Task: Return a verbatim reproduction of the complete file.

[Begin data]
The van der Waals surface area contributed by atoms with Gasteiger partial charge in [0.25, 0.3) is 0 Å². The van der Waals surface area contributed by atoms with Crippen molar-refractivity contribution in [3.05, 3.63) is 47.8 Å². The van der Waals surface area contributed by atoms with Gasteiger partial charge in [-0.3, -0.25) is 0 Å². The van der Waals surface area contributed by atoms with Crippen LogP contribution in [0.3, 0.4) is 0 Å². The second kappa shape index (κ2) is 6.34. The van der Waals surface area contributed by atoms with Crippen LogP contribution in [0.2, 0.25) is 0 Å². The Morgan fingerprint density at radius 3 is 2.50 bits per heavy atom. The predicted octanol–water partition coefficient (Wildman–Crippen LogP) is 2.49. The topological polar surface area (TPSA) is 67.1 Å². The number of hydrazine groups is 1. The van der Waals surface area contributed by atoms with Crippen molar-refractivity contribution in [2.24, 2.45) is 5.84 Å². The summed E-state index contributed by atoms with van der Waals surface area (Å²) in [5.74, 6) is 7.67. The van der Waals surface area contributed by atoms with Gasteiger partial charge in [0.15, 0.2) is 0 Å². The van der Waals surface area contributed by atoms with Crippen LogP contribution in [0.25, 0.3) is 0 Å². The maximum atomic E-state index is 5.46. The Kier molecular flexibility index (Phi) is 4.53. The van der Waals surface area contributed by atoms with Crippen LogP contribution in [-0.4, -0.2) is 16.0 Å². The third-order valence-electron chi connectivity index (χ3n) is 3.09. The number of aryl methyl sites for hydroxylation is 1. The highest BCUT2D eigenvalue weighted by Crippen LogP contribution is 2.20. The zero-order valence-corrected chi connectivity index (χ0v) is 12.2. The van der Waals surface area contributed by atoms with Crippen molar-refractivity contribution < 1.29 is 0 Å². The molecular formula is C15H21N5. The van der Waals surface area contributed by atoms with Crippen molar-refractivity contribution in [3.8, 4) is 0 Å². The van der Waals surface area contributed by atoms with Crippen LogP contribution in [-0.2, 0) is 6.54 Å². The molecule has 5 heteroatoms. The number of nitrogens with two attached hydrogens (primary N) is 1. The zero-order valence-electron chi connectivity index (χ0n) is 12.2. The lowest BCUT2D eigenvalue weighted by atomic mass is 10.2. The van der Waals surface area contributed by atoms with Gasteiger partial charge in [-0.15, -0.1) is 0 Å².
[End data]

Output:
The van der Waals surface area contributed by atoms with Gasteiger partial charge in [0.25, 0.3) is 0 Å². The van der Waals surface area contributed by atoms with Crippen molar-refractivity contribution in [3.05, 3.63) is 47.8 Å². The van der Waals surface area contributed by atoms with Gasteiger partial charge in [-0.3, -0.25) is 0 Å². The van der Waals surface area contributed by atoms with Crippen LogP contribution in [0.3, 0.4) is 0 Å². The second kappa shape index (κ2) is 6.34. The van der Waals surface area contributed by atoms with Crippen LogP contribution in [0.2, 0.25) is 0 Å². The Morgan fingerprint density at radius 3 is 2.50 bits per heavy atom. The predicted octanol–water partition coefficient (Wildman–Crippen LogP) is 2.49. The topological polar surface area (TPSA) is 67.1 Å². The number of hydrazine groups is 1. The van der Waals surface area contributed by atoms with Crippen molar-refractivity contribution in [2.24, 2.45) is 5.84 Å². The summed E-state index contributed by atoms with van der Waals surface area (Å²) in [5.74, 6) is 7.67. The van der Waals surface area contributed by atoms with Gasteiger partial charge in [0.15, 0.2) is 0 Å². The van der Waals surface area contributed by atoms with Crippen LogP contribution in [0.25, 0.3) is 0 Å². The maximum atomic E-state index is 5.46. The Kier molecular flexibility index (Phi) is 4.53. The van der Waals surface area contributed by atoms with Crippen LogP contribution in [-0.4, -0.2) is 16.0 Å². The third-order valence-electron chi connectivity index (χ3n) is 3.09. The number of aryl methyl sites for hydroxylation is 1. The highest BCUT2D eigenvalue weighted by Crippen LogP contribution is 2.20. The zero-order valence-corrected chi connectivity index (χ0v) is 12.2. The van der Waals surface area contributed by atoms with Crippen molar-refractivity contribution < 1.29 is 0 Å². The molecular formula is C15H21N5. The van der Waals surface area contributed by atoms with Crippen molar-refractivity contribution in [3.8, 4) is 0 Å². The van der Waals surface area contributed by atoms with Crippen LogP contribution in [-0.2, 0) is 6.54 Å². The molecule has 5 heteroatoms. The number of nitrogens with two attached hydrogens (primary N) is 1. The zero-order valence-electron chi connectivity index (χ0n) is 12.2. The lowest BCUT2D eigenvalue weighted by atomic mass is 10.2. The van der Waals surface area contributed by atoms with Gasteiger partial charge in [-0.15, -0.1) is 0 Å².